LANAGAN, Mo. (KSNT) – A decades-long homicide investigation is one step closer to being solved thanks to advanced technology in DNA evidence.

Shawna Beth Garber has now been identified as the victim of a gruesome murder that happened on Dec. 2, 1990, when she was 22 years old.

Her autopsy revealed she was raped and restrained with different types of bindings two months before she was found.

“The legs were bound at the ankles and stuff,” McDonald County Sheriff’s Office Lt. Michael Hall said.

It’s an image that’s played in the McDonald County Sheriff’s Office’s minds for 31 years as the case has stayed cold.

The remains of the woman found back in 1990 were severely decomposed and dumped by an abandoned house. Investigators couldn’t identify her and named her “Grace Doe.”

“Told her it’d be by the grace of God that she finds out this was,” Lt. Hall said.

The homicide happened in Lanagan, Missouri, which is in the southwestern part of the state and nearly three hours from Garnett, Kansas where she was last known to have lived in foster care.

A gruesome death with no one to notify and no one to hold responsible is one step closer to being solved.

“They called me earlier this week, said ‘Hey it’s a match for a half-sibling,'” Lt. Hall said.

Texas company Othram specializes in forensics and made the match.

Director of Case Management for Othram Michael Vogen said they help law enforcement agencies across the country with cases like “Grace.”

“Who a person is, or who a perpetrator of a crime is or whatever id it is we’re looking for,” Vogen said.

Detectives worked with a facial reconstruction expert to create an image of what “Grace” might’ve looked like, but after countless tips, they were no closer to finding her true identity.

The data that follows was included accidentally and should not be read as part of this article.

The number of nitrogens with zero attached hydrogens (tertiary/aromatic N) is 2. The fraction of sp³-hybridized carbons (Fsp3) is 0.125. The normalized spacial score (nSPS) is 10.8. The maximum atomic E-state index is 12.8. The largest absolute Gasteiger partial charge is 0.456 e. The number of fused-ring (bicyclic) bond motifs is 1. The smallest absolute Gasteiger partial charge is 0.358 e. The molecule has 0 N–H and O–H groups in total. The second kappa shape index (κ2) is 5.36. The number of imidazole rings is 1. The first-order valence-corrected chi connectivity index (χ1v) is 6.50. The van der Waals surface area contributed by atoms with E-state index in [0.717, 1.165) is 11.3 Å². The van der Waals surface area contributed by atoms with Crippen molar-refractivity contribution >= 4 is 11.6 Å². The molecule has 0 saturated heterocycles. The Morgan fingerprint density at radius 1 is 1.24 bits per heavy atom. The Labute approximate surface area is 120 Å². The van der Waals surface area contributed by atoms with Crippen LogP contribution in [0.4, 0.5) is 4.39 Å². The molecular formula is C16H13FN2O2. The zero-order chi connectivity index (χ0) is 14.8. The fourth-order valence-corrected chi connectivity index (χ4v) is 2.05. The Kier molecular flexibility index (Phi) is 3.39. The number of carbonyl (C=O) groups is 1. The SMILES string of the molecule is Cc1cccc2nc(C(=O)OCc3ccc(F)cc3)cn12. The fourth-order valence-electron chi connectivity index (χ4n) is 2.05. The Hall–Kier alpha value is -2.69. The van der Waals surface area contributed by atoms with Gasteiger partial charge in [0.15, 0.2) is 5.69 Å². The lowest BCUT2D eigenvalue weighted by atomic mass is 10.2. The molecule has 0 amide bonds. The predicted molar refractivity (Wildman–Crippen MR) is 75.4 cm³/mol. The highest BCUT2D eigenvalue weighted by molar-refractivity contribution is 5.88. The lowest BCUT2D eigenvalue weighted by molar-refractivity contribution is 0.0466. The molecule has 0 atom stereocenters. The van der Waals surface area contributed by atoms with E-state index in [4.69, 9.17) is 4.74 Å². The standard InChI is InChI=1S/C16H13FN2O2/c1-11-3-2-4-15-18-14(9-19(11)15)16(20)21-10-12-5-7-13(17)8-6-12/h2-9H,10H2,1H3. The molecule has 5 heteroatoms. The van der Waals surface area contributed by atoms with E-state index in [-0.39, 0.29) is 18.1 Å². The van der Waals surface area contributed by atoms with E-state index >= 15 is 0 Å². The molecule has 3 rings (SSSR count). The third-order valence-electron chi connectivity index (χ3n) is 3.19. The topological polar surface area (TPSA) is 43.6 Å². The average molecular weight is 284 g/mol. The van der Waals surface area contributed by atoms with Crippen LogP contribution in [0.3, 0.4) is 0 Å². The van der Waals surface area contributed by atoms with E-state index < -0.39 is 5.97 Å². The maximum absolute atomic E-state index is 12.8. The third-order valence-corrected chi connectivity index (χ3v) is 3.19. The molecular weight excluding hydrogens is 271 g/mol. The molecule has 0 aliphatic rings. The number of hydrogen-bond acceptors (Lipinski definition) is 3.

That is until the company reached out to Lt. Hall last September and he agreed to send ‘Grace Doe’s’ skeletal remains to their lab.

For months, scientists worked to build a DNA profile from the remains and once they did, they uploaded the profile to a number of public databases they have access to.

“And we go out there and do records research and genealogy and we try to find the closest person or closest kin to that DNA sample that we started from,” Vogen said.

Othram used their platform to get money to pay for the work done on ‘Grace Doe.’

The Southeast Missouri State University Anthropology Department requested to study the skeletal remains so students could conduct anthropological analysis, and through that were able to use money from the department to pay for the rest.

Just a couple of weeks ago they finally had a break when that research led to three potential family matches.

Lt. Hall then started making calls to narrow those matches down to one woman in Topeka.

“She made the revelation that ‘I’ve got a missing half-sister that we don’t know what happened to her,'” Lt. Hall said.

On the other line was Danielle Pixler.

She lives in Topeka and has been searching for her half-sister for 28 years.

She then agreed to a DNA swab, which was done by the Topeka Police Department, to see if hers matched the DNA profile Othram had put together for ‘Grace Doe.’

When scientists compared the profiles, Vogen said it was a half-sibling match.

‘Grace Doe’ was now Shawna Beth Garber.

A 22-year-old woman tragically killed with so many unanswered questions still surrounding her death.

“Sad, excited…you know, she didn’t know what happened to her sister, but she knows where her sister’s at now and something did happen,” Lt. Hall recalled telling Pixel the news over the phone.

Since Shawna’s identity was released Wednesday, Lt. Hall said there have been no leads yet as to who did this to her, leaving investigators to piece together the years leading up to her death in 1990 and exactly how she ended up in McDonald County.

Investigators working the case are looking to talk to people around Iola, Garnet, Topeka and anywhere else where someone might have known Shawna Beth Garber.

If you have any information that may help with the investigation, you can call the McDonald County Sheriff’s Office at (417) 223-4319 and ask for Lt. Michael Hall.

For more information on the work that Othram does, click here and here.